Special Asian Art Exhibitions at the DAM


Linking Asia: Art, Trade, and Devotion

Open through April 1, 2018

Hamilton Building - Level 1
Included in general admission

Garuda, Indonesia, Bali, about 1875. Polychromed wood; 29 x 18 x 17-1/4 in. Denver Art Museum: Purchase for the Frederic H. Douglas Collection, 1956.8.

Explore how trade routes inspired and influenced art over time and across the Asian continent. Linking Asia: Art, Trade, and Devotion features approximately 150 sculptures, ceramics, textiles, scrolls, and other multi-dimensional works from 20 countries that span 2,000 years.

Linking Asia dives deeper into the exchange of ideas, beliefs, and techniques along trade routes including the Silk Road, which profoundly affected the development of Asian art. The presentation considers themes such as artistic inspiration and cross-cultural hybridization of styles, trade by land and sea, ink art trends in East Asia, and religious links before the twentieth century.

Works on view from the DAM’s Asian art collection include visitor favorite Shiva, King of Dancers (Shiva Nataraja) and many on view for the first time, such as objects from three shipwrecks.

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Eyes On: Xiaoze Xie

Open through July 8, 2018

Hamilton Building - Level 4
Included in general admission


Xiaoze Xie, Transience (video still), 2011. Single-channel video with sound. Duration: 12 min. 32 sec. Courtesy of the artist and Chambers Fine Art. © Xiaoze Xie.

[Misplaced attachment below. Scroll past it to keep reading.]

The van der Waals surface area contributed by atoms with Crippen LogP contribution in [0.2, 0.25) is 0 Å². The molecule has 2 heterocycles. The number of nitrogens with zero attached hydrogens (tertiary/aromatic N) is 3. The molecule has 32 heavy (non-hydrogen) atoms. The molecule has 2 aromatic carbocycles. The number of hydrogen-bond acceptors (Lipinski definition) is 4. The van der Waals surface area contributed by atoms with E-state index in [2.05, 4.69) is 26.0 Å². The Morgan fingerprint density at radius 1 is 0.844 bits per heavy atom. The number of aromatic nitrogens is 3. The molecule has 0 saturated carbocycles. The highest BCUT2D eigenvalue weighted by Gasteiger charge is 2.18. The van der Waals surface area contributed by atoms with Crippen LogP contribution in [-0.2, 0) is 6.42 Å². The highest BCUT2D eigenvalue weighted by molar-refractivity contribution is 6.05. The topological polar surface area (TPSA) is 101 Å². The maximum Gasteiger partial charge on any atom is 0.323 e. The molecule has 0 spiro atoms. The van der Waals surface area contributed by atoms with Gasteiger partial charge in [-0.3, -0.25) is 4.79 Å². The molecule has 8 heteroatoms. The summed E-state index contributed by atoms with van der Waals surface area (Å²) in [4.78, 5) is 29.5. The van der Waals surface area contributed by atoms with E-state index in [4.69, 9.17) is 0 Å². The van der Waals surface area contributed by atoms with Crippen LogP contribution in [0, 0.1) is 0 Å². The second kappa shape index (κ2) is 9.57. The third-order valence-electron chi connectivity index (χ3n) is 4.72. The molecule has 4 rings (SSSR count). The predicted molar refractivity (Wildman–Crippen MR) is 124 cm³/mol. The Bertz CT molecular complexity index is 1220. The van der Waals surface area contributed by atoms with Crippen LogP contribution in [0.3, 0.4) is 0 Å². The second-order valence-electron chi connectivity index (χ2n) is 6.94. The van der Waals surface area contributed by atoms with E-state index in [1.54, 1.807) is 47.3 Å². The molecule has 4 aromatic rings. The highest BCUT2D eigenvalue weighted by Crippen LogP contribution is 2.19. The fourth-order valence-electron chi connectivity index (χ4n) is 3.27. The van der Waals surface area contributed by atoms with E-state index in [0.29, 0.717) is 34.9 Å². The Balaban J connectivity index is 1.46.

Xiaoze Xie has a lifelong passion for books. In his worldview, books are conveyers of prestige and signifiers of collective cultural knowledge: repositories of historical meaning, cultural conflict, and political strife. For Eyes On: Xiaoze Xie, the artist has created still-life paintings of books, videos, and installations based on banned and forbidden books in China.

Born in a small town in Guangdong Province, China, at the beginning of the Chinese Cultural Revolution in 1966, Xie now splits his time between studios in Beijing and Palo Alto, California, where he is the Paul L. & Phyllis Wattis Professor of Art at Stanford University.

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Ganesha: The Playful Protector

Open through October 28, 2018

Hamilton Building - Level 2
Included in general admission


Ganesha, 600s-700s, Cambodia. Sandstone; 29 x 25 in. Lent by the National Museum of Cambodia.


Ganesha: The Playful Protector is developed in collaboration with the National Museum of Cambodia in Phnom Penh, which is loaning a statue of Ganesha created in 600 to 700s that is the centerpiece of the exhibition.

The 29-inch tall cross-legged figure, featuring human arms and an elephant head, is known as one of the earliest Ganesha icons in mainland Southeast Asia. This significant pre-Angkor artwork will be on view along with sculptures, paintings, and textiles from the DAM's own collection of ancient to modern representations of the Hindu deity.

Ganesha, who has been widely worshiped since the 400s, originated in India as a Hindu god who removes obstacles and is known for granting wealth and success. Ganesha has crossed both geographic and religious boundaries, inspiring numerous representations throughout the Asian subcontinent over time--all of which will be surveyed in the exhibition to showcase the iconographic changes of this popular god.

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